Divorce is always an emotional experience. The feelings that can be generated as individuals go through the process can run the gamut from anger and bitterness about real or perceived betrayals to outright relief that a bad situation is finally being addressed.

One thing that Ohio attorneys with experience in this particular area of law would likely agree upon is that where emotion rules, the chances of a less-than-optimal outcome increase. This can apply whether the couple is going through a contested or uncontested divorce.

This may be one reason why mediated or negotiated divorce is becoming more and more common. In at least one state, the courts make it a requirement for couples to attempt to work out terms of their divorce through arbitration or mediation. And nationally, by at least one estimate, the number of divorces that actually wind up having to go to trial is fewer than 5 percent.

Often, the main driver for pursuing the more civil process of mediation comes down to family. The days of staying married for the sake of the children seems to be being replaced by recognition that for the sake of the kids, divorce is better. And yet, both parents remain committed to raising their children.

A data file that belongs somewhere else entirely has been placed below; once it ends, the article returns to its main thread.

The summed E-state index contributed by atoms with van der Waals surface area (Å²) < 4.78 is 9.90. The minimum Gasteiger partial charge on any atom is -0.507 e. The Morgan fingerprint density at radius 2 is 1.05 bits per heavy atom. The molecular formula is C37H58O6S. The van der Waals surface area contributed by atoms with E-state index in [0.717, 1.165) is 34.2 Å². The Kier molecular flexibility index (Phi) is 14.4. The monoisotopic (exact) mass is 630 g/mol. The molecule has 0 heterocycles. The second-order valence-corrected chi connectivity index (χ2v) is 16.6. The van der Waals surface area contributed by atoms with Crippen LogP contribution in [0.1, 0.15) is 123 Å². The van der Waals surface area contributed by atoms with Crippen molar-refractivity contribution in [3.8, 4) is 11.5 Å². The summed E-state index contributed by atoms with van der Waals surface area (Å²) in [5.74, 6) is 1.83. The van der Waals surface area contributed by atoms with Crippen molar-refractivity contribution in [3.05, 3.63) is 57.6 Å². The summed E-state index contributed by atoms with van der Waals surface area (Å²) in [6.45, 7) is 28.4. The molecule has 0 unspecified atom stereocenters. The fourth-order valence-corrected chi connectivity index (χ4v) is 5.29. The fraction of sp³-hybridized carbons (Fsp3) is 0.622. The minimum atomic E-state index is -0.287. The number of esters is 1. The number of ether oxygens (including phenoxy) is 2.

This trend has earned the moniker of “conscious uncoupling” — a term that has garnered a lot of media attention lately perhaps thanks to Gwyneth Paltrow. But it’s not exclusive to those in her social strata.

As an example, there’s the case of the ex-spouses, who for the sake of the family, both moved from New York City to Ann Arbor, Michigan. They had used mediation to divorce in 2008. In 2011, when she got into business school in Michigan, he followed her west and they now live four blocks from each other.

Their commitment to family is so strong, that last fall, when he suffered a heart attack and faced a long road to recovery, she moved into his house to help. In her mind, it just made sense because, “we feel like we’re family more than friends.”

Source: New York Post, “Divorcing couples follow Gwyneth’s lead and ‘consciously uncouple’,” Kate Storey, May 27, 2014